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Jamanda

candied oranges

So where would one get whole candied orange from? Or how would one go about creating one.
Andrea

Make slits in the skin to allow syrup to enter. Simmer in a very strong sugar solution. Take out of liquid and allow to dry (dehydrator very useful, low setting but very low open oven also works). Do it again. Do it again. Do it again etc

Why do you need it whole? It'll take forever (experience talking!). Could you slice it?
wellington womble

Would injections of sugar syrup help, do you think?
dpack

i was curious and the recipes online seem to range from a two stage do it in a few hours method to every day for a week or more .

i recon the more times they simmer/dry the better they will be
Nick

Andrea is correct. It'll take three times forever. Smile
Jamanda

I was idly wondering about recreating a Heston Blemental Christmas pud that had one in the middle. It might have been a tangerine or clemantine rather than a full sized orange.
mochyn

Next year go for a kumquat.
dpack

the slice that i saw as a "stand" type feature of sd's yule soap seemed quite robust if rather unappetizing Laughing
Nick

Probably dried, rather than candied.
dpack

probably, but it looked a bit damp when it surprised me while prepping fof the mutts bath

it did seem an odd use for a slice of fruit
wellington womble

Looks like we better start now...
Jamanda

Looks like we better start now...


Indeed.
Jamanda

Probably dried, rather than candied.


Was that referring to Heston's pud or Dpack's soap?
Nick

Probably dried, rather than candied.

Was that referring to Heston's pud or Dpack's soap?

Dpack's soap.
Jamanda

candied oranges

Easy method for candied whole oranges. Perfect to create your own Heston Blumenthal hidden orange pudding for Christmas.
Author: Sara McCleary
Ingredients

6 Ė 8 blood oranges (or substitute regular oranges)
7c sugar
12c water
6 Tbs light corn syrup

Instructions

With a fine needle pierce around your oranges several times. Making sure to insert the need right through the skin or the oranges. This allows the candying syrup to penetrate the oranges. Do not use a skewer!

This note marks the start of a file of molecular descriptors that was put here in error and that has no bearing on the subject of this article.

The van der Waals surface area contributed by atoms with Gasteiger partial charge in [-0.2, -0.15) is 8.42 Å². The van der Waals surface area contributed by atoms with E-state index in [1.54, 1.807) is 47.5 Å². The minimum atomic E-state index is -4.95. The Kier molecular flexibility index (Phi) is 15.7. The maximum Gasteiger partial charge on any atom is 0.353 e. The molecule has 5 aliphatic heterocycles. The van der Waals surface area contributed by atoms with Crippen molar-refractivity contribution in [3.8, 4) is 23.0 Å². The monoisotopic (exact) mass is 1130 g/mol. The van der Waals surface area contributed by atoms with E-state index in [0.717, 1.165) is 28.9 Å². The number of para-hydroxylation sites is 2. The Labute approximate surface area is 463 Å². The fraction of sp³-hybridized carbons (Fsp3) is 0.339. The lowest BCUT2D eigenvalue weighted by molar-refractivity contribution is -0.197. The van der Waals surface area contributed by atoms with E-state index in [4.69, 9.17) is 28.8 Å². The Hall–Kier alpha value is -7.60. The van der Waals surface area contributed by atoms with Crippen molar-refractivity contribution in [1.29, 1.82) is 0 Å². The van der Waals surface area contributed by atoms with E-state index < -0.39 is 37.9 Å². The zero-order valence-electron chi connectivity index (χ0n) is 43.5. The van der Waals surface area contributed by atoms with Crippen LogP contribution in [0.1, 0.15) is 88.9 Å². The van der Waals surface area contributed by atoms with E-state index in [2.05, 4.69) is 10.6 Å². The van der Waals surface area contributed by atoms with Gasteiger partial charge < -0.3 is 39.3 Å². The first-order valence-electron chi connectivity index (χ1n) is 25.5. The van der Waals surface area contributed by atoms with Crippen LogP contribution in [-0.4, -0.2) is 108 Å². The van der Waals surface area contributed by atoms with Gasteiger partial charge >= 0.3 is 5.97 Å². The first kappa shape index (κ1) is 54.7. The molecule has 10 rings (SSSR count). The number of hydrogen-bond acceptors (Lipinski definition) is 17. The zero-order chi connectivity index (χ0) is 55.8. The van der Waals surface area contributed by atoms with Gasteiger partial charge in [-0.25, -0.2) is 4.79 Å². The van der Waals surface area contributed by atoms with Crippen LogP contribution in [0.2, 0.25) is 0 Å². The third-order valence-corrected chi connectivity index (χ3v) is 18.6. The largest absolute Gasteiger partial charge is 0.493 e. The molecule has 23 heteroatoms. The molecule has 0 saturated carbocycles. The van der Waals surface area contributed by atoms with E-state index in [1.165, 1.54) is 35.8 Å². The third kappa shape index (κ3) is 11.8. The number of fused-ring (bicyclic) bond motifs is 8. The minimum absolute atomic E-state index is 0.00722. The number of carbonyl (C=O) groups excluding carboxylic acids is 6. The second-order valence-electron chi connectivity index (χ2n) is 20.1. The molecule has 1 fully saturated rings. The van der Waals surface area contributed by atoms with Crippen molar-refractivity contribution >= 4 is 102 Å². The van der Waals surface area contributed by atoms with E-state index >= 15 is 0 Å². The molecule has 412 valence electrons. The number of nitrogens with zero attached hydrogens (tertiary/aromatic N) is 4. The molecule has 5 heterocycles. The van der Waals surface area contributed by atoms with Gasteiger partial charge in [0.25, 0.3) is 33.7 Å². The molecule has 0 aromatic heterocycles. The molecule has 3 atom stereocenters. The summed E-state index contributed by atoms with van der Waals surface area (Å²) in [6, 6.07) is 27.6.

Place oranges in a large pot (which has a lid) and cover with water. Bring water to a simmer and cook for an hour. This will remove some of the bitterness from the pith of the oranges.
Drain oranges in a colander and set aside.
In the same pot add your sugar, water and corn syrup. Heat until sugar has dissolved and then increase heat until the syrup boils. Reduce heat and place your oranges back in the pot. Place lid on your pot, but do not fit it tightly, leave it slightly off centre, as you want some of the steam to escape. Gently simmer for an hour, make sure it is a very gentle simmer.
Remove pot from the heat and place lid firmly on top of your pot.
The same time next day, place pot back on stove. Place lid slightly off centre again and bring oranges and syrup to a gentle simmer again. This time simmer for 30 minutes.
Once you have done this, remove pot from the heat again, replace lid and leave until the same time the next day.
You repeat this process for eight (8 ) days. You may need to add a little water if your syrup is reducing too much.
Once you have simmered for your final day. Cool oranges completely and store in a container in your fridge. They will keep for up to six (6) months.
Donít discard the syrup either as this takes on a deep orange flavour. This then can be used for cordial or many other purposes.
Jamanda

Looks like we better start now...

Indeed.

The recipe I just posted says they keep for up to 6 months. I bet they'd be all right for longer though.
wellington womble

Seems straightforward enough. I wonder what else you could use the for. A bit sticky for most decorative purposes. They'd be good in cake I imagine b Pilsbury

Glace cherries and candid peel I would of though could be done this way.
stone the cherries and simmer a shorter time I ould of though in a stronger syrup.
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